Sidney’s Powell doctrine

I began my exit from President Trump train asserting that the election was “stolen” from him with a viewing of the Trump legal team’s 90-minute press conference of November 19, 2020. Linking to videos of the press conference, I commented in “A conspiracy so immense” and in “Exit Sidney Powell.” I didn’t understand President Trump’s endgame and failed to complete my exit until January 6 in “A shameful day.”

Among the sequels to this course of events is the defamation lawsuit brought by various Dominion entities against Sidney Powell. The lawsuit is premised on Powell’s allegations implicating the entities in election fraud.

Powell has responded to the lawsuit with a March 22 motion to dismiss in which she asserts, among other arguments, that her allegations did not amount to statements of fact. Rather, her allegations made out constitutionally protected statements of opinion. They weren’t to be taken at face value. Courthouse News Service reports on Powell’s motion and has posted it online here.

In its story on Powell’s motion, CNBC quotes in relevant part from the motion papers (see memorandum at pages 27-36):

“Determining whether a statement is protected involves a two-step inquiry,” Powell’s lawyers wrote in the filing in Washington federal court. “Is the statement one which can be proved true or false? And would reasonable people conclude that the statement is one of fact, in light of its phrasing, context and the circumstances surrounding its publication.”

“Analyzed under these factors … no reasonable person would conclude that the statements were truly statements of fact,” the lawyers argued.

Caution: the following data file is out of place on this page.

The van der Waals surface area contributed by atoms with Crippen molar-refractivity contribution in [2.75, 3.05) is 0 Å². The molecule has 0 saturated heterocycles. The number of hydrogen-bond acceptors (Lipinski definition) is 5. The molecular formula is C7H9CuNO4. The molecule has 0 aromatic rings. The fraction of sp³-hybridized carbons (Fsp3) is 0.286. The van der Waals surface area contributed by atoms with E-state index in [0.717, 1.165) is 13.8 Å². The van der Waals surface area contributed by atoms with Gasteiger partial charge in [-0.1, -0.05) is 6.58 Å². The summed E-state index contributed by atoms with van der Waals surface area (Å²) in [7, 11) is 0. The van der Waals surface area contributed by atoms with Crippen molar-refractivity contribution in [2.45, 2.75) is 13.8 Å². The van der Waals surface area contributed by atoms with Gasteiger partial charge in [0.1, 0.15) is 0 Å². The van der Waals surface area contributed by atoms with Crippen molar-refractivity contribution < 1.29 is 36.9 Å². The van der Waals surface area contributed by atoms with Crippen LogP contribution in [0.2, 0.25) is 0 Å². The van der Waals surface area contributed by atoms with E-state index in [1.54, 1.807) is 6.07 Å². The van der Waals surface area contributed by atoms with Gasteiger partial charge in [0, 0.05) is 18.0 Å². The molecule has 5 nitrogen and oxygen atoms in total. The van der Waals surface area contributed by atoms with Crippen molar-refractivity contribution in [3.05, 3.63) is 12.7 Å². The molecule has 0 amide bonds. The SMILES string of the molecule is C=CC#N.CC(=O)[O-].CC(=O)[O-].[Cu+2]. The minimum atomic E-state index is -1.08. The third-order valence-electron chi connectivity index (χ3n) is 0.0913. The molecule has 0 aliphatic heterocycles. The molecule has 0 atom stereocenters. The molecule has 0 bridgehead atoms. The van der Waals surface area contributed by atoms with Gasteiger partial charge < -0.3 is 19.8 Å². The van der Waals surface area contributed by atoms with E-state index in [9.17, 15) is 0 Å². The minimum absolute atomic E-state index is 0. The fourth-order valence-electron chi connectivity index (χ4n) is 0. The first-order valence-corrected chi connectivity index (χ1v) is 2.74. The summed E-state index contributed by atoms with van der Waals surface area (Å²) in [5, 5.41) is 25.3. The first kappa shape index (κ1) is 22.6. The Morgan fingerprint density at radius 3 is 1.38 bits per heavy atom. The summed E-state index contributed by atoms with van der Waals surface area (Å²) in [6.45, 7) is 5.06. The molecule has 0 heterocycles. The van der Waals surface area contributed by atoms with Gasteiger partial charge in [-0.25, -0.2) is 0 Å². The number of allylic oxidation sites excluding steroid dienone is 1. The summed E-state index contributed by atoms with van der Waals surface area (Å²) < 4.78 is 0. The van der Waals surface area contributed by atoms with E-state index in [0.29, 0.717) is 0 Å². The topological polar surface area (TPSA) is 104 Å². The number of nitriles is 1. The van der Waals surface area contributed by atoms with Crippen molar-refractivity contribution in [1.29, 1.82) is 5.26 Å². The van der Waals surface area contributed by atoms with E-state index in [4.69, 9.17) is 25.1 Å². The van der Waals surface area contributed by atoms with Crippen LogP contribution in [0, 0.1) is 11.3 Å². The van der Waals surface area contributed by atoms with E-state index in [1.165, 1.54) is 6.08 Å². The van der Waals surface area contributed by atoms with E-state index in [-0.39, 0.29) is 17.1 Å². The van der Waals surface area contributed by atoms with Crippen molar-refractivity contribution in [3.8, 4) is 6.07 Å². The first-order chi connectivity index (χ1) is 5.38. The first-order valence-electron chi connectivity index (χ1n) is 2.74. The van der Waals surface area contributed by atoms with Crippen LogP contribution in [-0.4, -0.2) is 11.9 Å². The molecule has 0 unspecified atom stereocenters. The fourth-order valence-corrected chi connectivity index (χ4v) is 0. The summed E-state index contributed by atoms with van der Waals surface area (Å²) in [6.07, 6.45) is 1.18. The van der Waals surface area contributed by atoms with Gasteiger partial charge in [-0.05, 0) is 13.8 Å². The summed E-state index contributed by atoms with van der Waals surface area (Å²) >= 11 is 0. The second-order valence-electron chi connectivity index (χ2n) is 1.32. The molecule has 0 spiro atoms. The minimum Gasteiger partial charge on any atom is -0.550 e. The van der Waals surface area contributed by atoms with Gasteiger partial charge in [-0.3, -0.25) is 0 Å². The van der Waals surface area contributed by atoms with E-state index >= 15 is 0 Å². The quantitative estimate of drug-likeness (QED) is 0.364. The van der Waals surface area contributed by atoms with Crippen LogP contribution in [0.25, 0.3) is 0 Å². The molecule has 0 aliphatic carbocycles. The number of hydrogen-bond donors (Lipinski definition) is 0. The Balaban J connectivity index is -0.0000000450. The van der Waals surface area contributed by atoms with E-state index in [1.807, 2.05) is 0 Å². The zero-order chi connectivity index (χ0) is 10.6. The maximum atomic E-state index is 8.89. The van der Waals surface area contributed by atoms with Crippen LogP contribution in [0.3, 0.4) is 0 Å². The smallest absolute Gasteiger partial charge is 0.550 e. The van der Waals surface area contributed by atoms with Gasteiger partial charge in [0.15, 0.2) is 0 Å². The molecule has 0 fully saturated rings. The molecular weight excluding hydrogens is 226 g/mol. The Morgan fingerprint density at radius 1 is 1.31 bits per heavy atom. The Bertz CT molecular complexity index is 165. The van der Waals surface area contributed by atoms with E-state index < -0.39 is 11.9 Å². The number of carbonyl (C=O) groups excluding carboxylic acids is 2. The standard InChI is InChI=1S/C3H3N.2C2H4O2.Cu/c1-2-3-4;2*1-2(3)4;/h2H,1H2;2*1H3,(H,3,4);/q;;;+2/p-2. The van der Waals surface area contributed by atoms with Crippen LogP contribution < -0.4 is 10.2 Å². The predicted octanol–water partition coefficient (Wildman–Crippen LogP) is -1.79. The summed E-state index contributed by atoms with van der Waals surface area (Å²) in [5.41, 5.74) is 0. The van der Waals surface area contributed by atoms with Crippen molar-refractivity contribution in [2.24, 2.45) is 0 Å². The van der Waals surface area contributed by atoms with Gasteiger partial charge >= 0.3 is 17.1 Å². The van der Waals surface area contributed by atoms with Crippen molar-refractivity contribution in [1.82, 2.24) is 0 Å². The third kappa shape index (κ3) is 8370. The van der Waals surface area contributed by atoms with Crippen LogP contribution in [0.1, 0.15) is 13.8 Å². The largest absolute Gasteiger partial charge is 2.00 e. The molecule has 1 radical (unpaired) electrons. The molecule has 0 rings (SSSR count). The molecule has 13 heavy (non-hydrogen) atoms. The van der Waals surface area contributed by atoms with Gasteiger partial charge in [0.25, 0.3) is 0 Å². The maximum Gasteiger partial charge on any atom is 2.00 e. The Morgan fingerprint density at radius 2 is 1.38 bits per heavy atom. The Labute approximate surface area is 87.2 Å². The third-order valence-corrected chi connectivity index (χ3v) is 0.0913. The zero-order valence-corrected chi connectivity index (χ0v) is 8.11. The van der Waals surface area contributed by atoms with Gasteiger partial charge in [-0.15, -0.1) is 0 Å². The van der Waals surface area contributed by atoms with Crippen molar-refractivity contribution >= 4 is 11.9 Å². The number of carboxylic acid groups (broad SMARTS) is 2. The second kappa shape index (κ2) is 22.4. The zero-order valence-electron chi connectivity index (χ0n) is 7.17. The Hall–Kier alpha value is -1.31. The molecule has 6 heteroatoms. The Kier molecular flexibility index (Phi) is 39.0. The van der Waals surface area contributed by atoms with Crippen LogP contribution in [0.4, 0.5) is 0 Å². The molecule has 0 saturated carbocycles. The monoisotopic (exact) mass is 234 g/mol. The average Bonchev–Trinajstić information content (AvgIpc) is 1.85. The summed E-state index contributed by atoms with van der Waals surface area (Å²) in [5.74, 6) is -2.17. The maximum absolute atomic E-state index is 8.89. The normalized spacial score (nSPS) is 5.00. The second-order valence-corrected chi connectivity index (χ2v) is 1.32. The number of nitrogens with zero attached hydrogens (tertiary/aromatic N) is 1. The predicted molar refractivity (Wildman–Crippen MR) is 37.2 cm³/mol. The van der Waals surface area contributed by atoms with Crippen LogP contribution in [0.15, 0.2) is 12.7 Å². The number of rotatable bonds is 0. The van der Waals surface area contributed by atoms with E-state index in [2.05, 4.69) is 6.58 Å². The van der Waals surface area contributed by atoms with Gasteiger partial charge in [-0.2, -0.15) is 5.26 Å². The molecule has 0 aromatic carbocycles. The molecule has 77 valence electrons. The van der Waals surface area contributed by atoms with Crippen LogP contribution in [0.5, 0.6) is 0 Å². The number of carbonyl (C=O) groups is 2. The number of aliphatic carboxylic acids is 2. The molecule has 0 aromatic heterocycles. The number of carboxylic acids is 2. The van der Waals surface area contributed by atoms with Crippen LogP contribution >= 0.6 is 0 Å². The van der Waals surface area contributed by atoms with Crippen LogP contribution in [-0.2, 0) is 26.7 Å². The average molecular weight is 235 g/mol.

The motion to dismiss included a raft of legal precedent supporting the view that political speech “lies at the core of First Amendment protection.”

“Additionally, in light of all the circumstances surrounding the statements, their context, and the availability of the facts on which the statements were based, it was clear to reasonable persons that Powell’s claims were her opinions and legal theories on a matter of utmost public concern,” the lawyers argued.

I recall hearing from many readers who took Powell’s assertions as statements of fact. Even though I thought she was cracked, I certainly took them as such. Right through the catastrophic Georgia Senate elections Powell played on the credibility she had built up among observers like me with her representation of General Flynn. Now she sounds like Otter in Animal House: “You [screwed] up. You trusted us.”

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